By Alex Bury, VO Organizational Development Consultant
Go Big Or Go Home. This is a common idea in our movement. And to be fair, we have achieved great things for animals by taking on big projects!
But you know what? It was a lot of the smaller projects that got us to where we are today. If a lot of dedicated grassroots activists hadn’t slowly convinced their offices, families, or local restaurants to become more vegan, we probably wouldn’t be seeing today’s huge demand for vegan foods.
And that demand fuels some of the big projects.
Take the sweeping corporate changes we’re seeing now. Companies would never return our calls if they weren’t first seeing a demand for vegan food. That demand would not have happened without individual people changing their eating habits because someone in their community impacted them.
For example, Chipotle, a thriving restaurant chain worth hundreds of millions of dollars, would not have added sofritas to their menu—and the word “vegan” to their menu—if vegans hadn’t first made it known that they really like Mexican food!
It’s hard to encourage people to go vegan if the products aren’t convenient and delicious. We’d be lost without all the wonderful corporate work. And the corporate victories wouldn’t be happening without first creating a grassroots demand for change. Our movement needs a diversity of strategies and campaigns just like we need a greater diversity of people leading the groups and the campaigns. Different forms of activism complement each other. Together they work hand in hand to change society.
I was reminded of this last week while I was eating lunch at ChickPeas restaurant here in little Davis, CA. It’s amazing how fresh, warm pita bread can fire up the brain neurons.
Anya McCain is a local Davis resident who has a demanding, full-time job. She’s vegan and active. She doesn’t work for a vegan group and she doesn’t have hours and hours every week to volunteer. So she created something super effective—COOL Cuisine.
COOL Cuisine is an initiative Anya started that focuses on getting Davis restaurants to add vegan food to their menus. Anya teaches them what vegan means and gets them to mark dishes “vegan” on their menu—she also gives them high praise when they do all of these things. She makes sure they get new business when they agree to sign up for the COOL Cuisine initiative, and she organizes group dinners where 25+ vegans show up to support the restaurant.
Selfishly, I like her work because it’s easier for me to eat vegan in Davis now. I was at ChickPeas because they’ve added a new vegan shawarma plate thanks to Anya, and I wanted to show my support for their efforts.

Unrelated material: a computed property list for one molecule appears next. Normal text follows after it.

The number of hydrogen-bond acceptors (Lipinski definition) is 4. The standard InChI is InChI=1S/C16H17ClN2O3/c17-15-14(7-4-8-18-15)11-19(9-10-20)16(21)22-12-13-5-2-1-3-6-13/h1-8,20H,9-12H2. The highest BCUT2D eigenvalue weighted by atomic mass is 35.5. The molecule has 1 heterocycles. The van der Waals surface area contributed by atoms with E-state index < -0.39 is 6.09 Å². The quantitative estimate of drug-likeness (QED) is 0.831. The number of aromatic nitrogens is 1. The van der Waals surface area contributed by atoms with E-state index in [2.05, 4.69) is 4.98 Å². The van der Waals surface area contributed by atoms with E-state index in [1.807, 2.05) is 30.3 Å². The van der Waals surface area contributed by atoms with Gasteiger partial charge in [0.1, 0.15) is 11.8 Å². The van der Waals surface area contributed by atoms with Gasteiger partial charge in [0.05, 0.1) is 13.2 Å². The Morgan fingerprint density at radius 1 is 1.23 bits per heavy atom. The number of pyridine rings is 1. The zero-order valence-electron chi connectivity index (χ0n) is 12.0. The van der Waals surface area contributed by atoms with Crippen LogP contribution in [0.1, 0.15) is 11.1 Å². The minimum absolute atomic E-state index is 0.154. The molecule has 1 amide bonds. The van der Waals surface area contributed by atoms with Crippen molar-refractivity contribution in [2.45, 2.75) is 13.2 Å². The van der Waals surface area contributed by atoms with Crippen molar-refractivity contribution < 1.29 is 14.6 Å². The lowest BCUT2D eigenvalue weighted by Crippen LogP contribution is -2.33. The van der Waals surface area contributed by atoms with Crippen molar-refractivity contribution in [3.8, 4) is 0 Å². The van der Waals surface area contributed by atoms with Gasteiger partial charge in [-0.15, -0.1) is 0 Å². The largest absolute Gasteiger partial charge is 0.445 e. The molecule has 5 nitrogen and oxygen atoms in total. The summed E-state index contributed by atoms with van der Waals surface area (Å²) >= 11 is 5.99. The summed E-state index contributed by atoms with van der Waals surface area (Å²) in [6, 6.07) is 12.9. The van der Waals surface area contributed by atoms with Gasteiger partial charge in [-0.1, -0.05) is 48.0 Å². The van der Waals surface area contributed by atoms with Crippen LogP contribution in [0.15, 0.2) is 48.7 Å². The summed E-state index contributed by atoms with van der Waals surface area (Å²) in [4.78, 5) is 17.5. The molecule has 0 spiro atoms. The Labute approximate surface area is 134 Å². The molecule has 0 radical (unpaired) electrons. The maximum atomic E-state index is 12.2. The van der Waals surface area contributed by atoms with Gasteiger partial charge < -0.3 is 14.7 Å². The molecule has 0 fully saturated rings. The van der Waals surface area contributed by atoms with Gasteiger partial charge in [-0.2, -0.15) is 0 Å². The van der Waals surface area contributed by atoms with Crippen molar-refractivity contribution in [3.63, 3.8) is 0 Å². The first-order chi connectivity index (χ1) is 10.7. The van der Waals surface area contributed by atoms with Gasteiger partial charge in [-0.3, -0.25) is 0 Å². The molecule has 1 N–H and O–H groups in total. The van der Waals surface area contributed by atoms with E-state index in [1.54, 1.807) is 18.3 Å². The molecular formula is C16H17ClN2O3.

Not only had ChickPeas added a new vegan dish, but when you walk up to order you see a big sign that reads: “New! Vegan Shawarma!”
And this is how it spreads to non-vegans. A meat-eater who’s been reading about vegan eating will read this sign and see that vegan food is more convenient and popular, thus, more attractive to try.
Anya’s done this at several other restaurants and the local farmers market, which now offers a ton of vegan options! When I moved to Davis three years ago I didn’t see any of those options. She’s really done great work! Her social dinners are one more step in the process. She makes vegan eating warm and welcoming, and offers newbies a community to help their transition.
More people will try vegan food because of Anya, and some of them will end up ordering vegan food often—and even become vegan—because of her social events.
When vegan food seems inconvenient or bland, meat-eaters are less likely to consider a change. Anya is removing this hurdle. These new vegans and flexitarians are going to add to the increased demand for vegan entrees, and that in turn will make it easier for big corporate campaigns to succeed.
One person + one local grassroots campaign = many animals saved!
“Go big or go home” might sound exciting for a group or team, but let’s not forget how powerful individual grassroots activism can be—our entire movement rests on it.
Anya proves you can do effective activism and still have a life. Anya, from all of us at Vegan Outreach, thanks for your hard work and all the good food we’re eating in Davis now!